Parallels between the babyloss and Down Syndrome Communities

This was her first visit in the office since we converted to electronic medical records. Even though I always review a patients medical history when they come in, I pay extra attention when it’s someone’s first visit since the transition. As I went over her family history I saw listed in the “son- Down Syndrome.” I don’t think I knew this about her. Perhaps I did but it hadn’t meant anything particularly special at the time.

She admitted it had been a long time since she had been in for an exam- over two years and I gave my typical reassurance- “it’s ok, you’re hear now. We’ll get you all caught up.” Before we started the exam, she asked me “what’s new with you?”

“A lot actually…”

“Did I hear you had a baby?”

“Yes. And actually she had Down Syndrome.” I saw her face perk up a bit. “but she died shortly after birth.”

“Oh, I’m so sorry, “ she said. Her words were simple and genuine. I went on to tell her about how we knew our child would have Down Syndrome and we chose to continue the pregnancy. I told her about the low fluid and what it meant for the baby’s kidneys and lungs, how the prognosis was so uncertain.

“We had no idea if she would live or die…”

“Oh my, you have been through so much! What a year that must have been!” I really appreciated her words, because I felt like I had been through so much- the uncertainty, the hope, the letdown and the grief that followed. Sometimes I wonder how I got through it all.

As I went through her exam, we continued to talk. I asked her about her son and learned he was 16 years old and low functioning- non-verbal, but a very sweet boy. She told me stories of their trip to Disney World and his school experience. She told me about her pregnancy with him and the surprise birth diagnosis.

“It’s such a treat to talk about him. Usually when people hear he has Down Syndrome, they think of it as a bad thing and avoid the topic.”

I marveled at the parallel. We continued to talk about the similarities between raising a child with Down Syndrome and being a babyloss mom. The avoidance of the topic, the unhelpful platitudes we receive, the entrance into a very exclusive club you never wanted to be in.   The visit went well beyond the 15 minute slot allotted, but it was worth it. She needed it- and so did I.

At the end of the visit, she asked after another midwife who used to work in the practice. I told her about the new job she had, how well she’s doing and how we still sometimes see each other. She had seen that midwife for years before I inherited her as a patient when my colleague left. “I used to look forward to coming for my annuals, because enjoyed the time I spent with my old midwife so much,” she told me. “But now I get to look forward to seeing you.”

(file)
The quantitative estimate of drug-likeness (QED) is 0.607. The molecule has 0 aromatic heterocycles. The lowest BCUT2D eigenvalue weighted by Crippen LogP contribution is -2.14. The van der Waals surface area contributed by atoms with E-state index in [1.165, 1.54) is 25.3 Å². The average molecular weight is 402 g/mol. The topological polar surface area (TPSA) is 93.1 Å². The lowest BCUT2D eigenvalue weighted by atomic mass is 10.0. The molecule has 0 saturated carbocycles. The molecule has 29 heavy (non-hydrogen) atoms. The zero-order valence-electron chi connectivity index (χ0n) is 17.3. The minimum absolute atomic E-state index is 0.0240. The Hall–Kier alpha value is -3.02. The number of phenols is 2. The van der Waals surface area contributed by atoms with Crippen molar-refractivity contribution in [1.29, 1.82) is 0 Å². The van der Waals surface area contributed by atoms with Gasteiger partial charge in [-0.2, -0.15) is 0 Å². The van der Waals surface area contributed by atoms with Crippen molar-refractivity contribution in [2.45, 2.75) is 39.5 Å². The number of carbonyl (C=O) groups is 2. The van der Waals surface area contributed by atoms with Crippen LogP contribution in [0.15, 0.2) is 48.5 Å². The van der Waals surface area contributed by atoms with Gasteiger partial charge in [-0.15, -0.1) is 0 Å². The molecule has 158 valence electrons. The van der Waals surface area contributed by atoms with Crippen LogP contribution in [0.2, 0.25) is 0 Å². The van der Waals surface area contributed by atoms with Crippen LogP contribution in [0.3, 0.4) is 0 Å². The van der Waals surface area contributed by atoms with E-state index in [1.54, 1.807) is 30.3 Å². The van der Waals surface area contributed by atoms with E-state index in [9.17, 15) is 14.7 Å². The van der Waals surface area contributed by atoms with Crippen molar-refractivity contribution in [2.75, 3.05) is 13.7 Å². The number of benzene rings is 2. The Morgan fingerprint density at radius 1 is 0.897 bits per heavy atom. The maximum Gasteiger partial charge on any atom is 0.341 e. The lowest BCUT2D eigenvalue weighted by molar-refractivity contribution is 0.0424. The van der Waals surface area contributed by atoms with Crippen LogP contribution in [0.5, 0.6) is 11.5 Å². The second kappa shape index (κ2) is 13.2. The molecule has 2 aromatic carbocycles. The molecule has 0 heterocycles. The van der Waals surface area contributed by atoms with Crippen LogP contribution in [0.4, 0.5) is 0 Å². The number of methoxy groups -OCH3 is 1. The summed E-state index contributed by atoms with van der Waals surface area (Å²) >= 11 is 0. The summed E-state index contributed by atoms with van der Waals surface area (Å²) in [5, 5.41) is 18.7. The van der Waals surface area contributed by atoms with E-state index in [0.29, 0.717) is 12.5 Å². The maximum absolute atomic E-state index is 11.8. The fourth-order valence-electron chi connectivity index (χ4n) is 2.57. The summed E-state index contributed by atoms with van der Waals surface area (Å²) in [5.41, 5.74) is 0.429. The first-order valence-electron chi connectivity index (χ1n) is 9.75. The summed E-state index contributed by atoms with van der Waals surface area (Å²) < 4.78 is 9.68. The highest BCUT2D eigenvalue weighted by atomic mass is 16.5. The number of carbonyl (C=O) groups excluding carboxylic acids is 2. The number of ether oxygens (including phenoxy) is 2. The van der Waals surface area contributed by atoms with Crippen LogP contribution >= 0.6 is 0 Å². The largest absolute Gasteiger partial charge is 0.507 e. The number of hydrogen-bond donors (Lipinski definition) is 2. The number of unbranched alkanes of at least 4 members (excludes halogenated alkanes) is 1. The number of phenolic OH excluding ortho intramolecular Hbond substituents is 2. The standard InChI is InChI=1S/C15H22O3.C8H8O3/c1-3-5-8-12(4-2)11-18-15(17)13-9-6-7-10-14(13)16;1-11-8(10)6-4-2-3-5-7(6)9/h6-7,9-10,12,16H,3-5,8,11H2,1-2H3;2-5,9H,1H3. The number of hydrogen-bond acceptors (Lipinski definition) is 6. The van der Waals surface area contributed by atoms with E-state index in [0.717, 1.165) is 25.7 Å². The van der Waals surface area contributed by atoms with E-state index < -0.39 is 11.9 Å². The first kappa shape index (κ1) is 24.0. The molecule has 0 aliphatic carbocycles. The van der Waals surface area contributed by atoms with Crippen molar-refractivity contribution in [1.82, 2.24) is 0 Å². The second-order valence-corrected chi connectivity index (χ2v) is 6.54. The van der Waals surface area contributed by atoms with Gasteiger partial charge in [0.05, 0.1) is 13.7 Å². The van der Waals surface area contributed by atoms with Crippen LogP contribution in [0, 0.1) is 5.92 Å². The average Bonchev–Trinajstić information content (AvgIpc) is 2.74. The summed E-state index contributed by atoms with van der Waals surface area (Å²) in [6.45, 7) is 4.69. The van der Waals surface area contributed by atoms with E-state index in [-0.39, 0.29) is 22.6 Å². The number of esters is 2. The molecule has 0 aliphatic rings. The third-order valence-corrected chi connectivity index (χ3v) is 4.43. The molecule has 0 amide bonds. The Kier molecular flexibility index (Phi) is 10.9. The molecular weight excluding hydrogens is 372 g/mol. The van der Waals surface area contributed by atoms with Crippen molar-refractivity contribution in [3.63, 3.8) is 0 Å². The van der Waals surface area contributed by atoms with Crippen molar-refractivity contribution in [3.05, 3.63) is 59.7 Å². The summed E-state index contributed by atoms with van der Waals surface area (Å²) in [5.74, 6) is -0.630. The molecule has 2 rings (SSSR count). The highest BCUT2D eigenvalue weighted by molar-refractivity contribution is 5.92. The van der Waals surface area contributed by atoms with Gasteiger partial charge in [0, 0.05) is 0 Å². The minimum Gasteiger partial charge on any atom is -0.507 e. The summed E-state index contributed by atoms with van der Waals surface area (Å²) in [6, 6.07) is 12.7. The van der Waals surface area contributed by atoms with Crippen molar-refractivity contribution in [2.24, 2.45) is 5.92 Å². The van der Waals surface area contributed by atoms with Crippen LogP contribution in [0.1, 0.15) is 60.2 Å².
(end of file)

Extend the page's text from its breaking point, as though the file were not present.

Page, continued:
Have you found someone in a different community outside the babyloss world who has similar struggles?

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8 thoughts on “Parallels between the babyloss and Down Syndrome Communities

  1. What a lovely conversation you and the patient had. It sounds like it had a lot of value to you both. I’ve also found a bond with people outside of the babyloss community who have had similar struggles, like you say the platitudes, avoiding the subject, and all the rest of it. It’s good to have that bond, that resonance, but I also think it’s sad that it too often can take similar experiences to get that genuine empathy we all need xx

    • yes- it was totally good for both of us. I totally had that moment of “she kinda understands” when she told me it was nice to talk about her son, how she rarely gets a chance to do that. we know that well, dont we?

  2. What a lovely interaction! It sounds like it was a very worthwhile conversation for both of you.
    I think that anyone who has gone through a tremendous struggle can relate to someone else going through a struggle, even if they are not the same type of struggle. We become united through the new way we thinking and see the world.

    • yes- there are any people who struggles so different from mine, but I can see those struggles and sort of “get it.” SOmetimes I find myself comparing, but on my best days I find myself being compassionate.

  3. AWW so happy for the both of you to be able to have a conversation openly. I once talked to my good friend about my struggles and found parallels between my experience and her experience of losing her mother. So we were in the end both felt empathy towards each other.

    • I found that too- a work colleague took a minute and vented on how fair it was to lose her mother at a young age. It felt good for her to be able to vent about the unfairness of life and good for me to be able to relate and validate.

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